When the taxpayer rescued the AIB `big boys'


This morning a tale concerning AIB and two of its Key Business Influencers (KBIs), Garret FitzGerald and Charles Haughey.

Over the St Patrick's weekend in 1985 Garret FitzGerald, then Taoiseach, was ill at home in Palmerstown Road, Dublin. He was visited by two of his senior ministers and, as it happens, his two successors as leader of Fine Gael, Alan Dukes and John Bruton. These at the time were respectively minister for finance and minister for industry, trade, commerce and tourism.

They had news which had alarmed them and which alarmed the indisposed Taoiseach: that the major financial institution in the State, Allied Irish Banks (AIB), was in danger of collapse because of the emergence of a crisis in one of its subsidiaries, the Insurance Corporation of Ireland (ICI). The crisis had arisen from spectacular mismanagement in the London office of its operations. They agreed with a request by AIB that the State take over ICI, along with all its liabilities estimated at between £50 million and £120 million.

Of course, the value of ICI was by then nil, and the AIB investment in it of £86 million was now for nothing. But in 1983 the profits of AIB were £83 million, in 1984 they were £85.4 million, and the bank's projected profits for 1985 were in excess of £80 million. It is not at all clear, therefore, why AIB could not have absorbed the cost of the ICI debacle entirely, even if it would have needed some temporary support from the Central Bank to tide it over any damage to its credibility.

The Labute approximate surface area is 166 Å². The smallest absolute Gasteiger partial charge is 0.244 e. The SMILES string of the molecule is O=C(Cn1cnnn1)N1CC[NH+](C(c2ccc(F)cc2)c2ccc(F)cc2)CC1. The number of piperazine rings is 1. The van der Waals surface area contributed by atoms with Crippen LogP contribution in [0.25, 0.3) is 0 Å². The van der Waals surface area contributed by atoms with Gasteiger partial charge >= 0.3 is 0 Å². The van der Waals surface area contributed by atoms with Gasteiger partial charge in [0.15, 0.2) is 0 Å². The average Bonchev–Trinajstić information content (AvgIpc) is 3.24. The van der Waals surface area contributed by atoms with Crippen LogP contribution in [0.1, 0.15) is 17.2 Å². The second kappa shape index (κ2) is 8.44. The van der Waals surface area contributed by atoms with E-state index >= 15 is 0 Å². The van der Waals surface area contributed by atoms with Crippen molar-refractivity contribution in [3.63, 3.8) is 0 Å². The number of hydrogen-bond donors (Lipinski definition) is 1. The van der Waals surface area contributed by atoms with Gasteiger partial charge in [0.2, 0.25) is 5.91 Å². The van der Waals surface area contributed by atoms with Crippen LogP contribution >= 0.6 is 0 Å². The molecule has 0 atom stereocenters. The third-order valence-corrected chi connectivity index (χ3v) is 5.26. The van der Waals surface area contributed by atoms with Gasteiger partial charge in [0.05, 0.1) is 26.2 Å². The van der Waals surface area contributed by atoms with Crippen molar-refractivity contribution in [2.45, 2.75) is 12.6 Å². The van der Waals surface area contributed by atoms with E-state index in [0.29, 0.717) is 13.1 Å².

Alternatively, the State could have funded the cost of the rescue by acquiring a shareholding in AIB to the value of whatever the cost of the rescue turned out to be.

There were very good grounds for requiring AIB to fund the entire cost. John Bruton told the Dail on March 27th, 1985: "It is almost incomprehensible and more than a little disquieting that it apparently took so long for senior management in both ICI and AIB to begin to realise that there might be fundamental problems with the London branch operations of the insurance company, which, after all, accounted for about 70 per cent of the total business in gross terms".

In his autobiography, Garret FitzGerald wrote that he was determined that "none of the ultimate financial cost of this salvage operation should be borne by the taxpayer" (page 617) and he concluded triumphantly "the taxpayer was eventually protected from carrying any part of the burden". "Unhappily", he continued, "we never succeeded in convincing public opinion of this and, as a result, the myth has persisted ever since that the Exchequer (i.e. the taxpayer) carried the burden of bailing out AIB".

Unhappily, public opinion was right and Garret FitzGerald was wrong: the taxpayer was indeed saddled by the ICI salvage operation. AIB escaped relatively unharmed, and it seems that it was solicitude for the financial health of AIB that was uppermost in the mind of Garret's government at the time.

IN concluding his speech in the Dail on the Bill providing for the salvage of AIB, John Bruton said: "AIB remains a strong financial institution, despite the heavy losses, which they incurred in the ICI fiasco. The AIB board have announced that they will maintain their dividend despite the losses.